Federal Reserve
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Stocks May Retreat Even as the Fed Endorses Rate Cut Bets: FOMC Preview

By:Ilya Spivak

Why stocks may turn lower as the Federal Reserve inches closer to interest rate cuts

  • All eyes on the Federal Reserve for the final FOMC policy meeting of 2023.
  • Officials may aim to signal rate cuts without endorsing ultra-dovish excess.
  • Markets in corrective mode may deflate stocks and bonds, lift U.S. dollar.

Financial markets have been consumed with speculation about Federal Reserve monetary policy since the global economy emerged from the COVID-19 pandemic with inflation rates unseen in half a century.

As 2023 draws to a close, markets are preparing to turn the page on one chapter in this story and begin another.

At its last meeting of the year, the U.S. central bank’s policy-setting Federal Open Market Committee (FOMC) looks set to bookend the blistering interest rate hike cycle that it began to signal in June 2021 and execute in March 2022. The markets are convinced that rates will remain unchanged, with a round of cuts to follow in 2024.

Fed rate cuts: how soon, and how much?

The main questions are when the cuts will begin, and how many of them are on the menu. As it stands, the first 25-basis-point (bps) reduction is priced in to appear no later than May. Four such moves are already reflected in markets, along with 47% probability of a fifth. That implies a rate reduction of 1.00-1.25% next year.

U.S. market-implied policy rates
Data source: Bloomberg

How markets react to the Fed meeting’s outcome depends on whether it forces revisions to this view. Updated economic and interest rate forecasts as well as a press conference with Fed Chair Jerome Powell are in focus. Officials deftly shaped policy outcomes through these channels without overtly adjusting rates in September and November.

November saw a sharp dovish shift in monetary policy expectations. The markets have seemingly learned to look through policymakers’ familiar well-rehearsed disclaimers about ensuring that inflation is contained and their readiness to hike rates if need be. Instead, they’ve focused on incremental dovish tweaks in Fed guidance.

The FOMC two-step: stocks at risk, dollar may rise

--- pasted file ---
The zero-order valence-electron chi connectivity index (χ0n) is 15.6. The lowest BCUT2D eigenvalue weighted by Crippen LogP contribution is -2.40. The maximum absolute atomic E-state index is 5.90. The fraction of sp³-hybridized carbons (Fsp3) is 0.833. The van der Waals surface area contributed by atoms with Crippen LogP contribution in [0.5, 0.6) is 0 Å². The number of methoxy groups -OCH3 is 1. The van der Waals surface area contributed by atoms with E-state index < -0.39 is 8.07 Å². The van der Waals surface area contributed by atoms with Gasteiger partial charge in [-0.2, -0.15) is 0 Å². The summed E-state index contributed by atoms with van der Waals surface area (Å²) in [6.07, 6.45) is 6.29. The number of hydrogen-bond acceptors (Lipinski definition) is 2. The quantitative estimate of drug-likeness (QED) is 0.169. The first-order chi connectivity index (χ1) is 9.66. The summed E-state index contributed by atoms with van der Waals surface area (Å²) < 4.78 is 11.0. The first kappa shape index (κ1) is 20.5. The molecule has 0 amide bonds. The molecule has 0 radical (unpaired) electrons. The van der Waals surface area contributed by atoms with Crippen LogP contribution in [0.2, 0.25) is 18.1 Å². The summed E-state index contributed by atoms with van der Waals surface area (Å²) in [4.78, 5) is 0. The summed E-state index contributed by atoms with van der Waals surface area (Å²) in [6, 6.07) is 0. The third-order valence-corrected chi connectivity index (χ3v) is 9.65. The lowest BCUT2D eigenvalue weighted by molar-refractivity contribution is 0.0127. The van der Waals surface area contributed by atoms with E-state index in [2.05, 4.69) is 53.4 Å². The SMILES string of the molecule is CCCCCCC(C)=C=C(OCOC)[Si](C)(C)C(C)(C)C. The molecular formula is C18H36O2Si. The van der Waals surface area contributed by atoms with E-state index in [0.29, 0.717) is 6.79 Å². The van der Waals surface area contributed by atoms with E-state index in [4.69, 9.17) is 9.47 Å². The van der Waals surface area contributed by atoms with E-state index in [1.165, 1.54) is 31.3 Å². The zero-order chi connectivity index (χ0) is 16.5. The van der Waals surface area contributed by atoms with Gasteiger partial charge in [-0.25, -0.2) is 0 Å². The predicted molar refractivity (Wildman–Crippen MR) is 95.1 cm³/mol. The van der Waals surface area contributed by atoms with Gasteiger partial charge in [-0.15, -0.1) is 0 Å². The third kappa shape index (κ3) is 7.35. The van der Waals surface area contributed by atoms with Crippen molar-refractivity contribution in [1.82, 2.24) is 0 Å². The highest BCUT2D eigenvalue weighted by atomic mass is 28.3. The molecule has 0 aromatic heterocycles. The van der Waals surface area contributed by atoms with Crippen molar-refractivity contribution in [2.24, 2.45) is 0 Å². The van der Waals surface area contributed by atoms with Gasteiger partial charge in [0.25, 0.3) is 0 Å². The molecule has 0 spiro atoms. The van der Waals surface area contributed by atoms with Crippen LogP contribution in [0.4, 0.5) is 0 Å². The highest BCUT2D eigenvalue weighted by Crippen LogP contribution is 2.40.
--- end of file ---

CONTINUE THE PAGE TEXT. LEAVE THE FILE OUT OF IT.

The current situation looks encouraging for Powell and his colleagues. Last month’s decline in expected interest rates was accompanied by falling inflation expectations priced into the bond and swap markets. This suggests the markets have been convinced that disinflation will continue even as the Fed pivots to addressing slowing economic growth.

Inflation expectations vs. Fed policy outlook
Data source: Bloomberg

Opting against any dovish signaling may push markets to see November’s moves as overdone. That could see Treasury yields and the U.S. dollar jump move sharply, amounting to an unwelcome tightening of financial conditions. Sounding too eager to cut would have the opposite effect and risk unhinging inflation expectations anew.

Finding the middle ground may be a two-pronged affair. That might mean removing the explicit tightening bias from the policy statement and tinkering with the forecasts to envision lower inflation and a higher jobless rate next year, then sending a hawkish-sounding Powell to the press conference.

Getting this two-step right may amount to a “buy the rumor, sell the fact” response from the markets. If November was the “buy” part of investors’ reckoning with the Fed’s turn to easing, this FOMC meeting may trigger the “sell” part. That could bring stocks, bonds and gold prices lower as yields and the dollar correct higher, if only in the near term.

Key markets in November 2023
Data source: Bloomberg

Ilya Spivak, tastylive head of global macro, has 15 years of experience in trading strategy, and he specializes in identifying thematic moves in currencies, commodities, interest rates and equities. He hosts Macro Money and co-hosts Overtime, Monday-Thursday. @Ilyaspivak 

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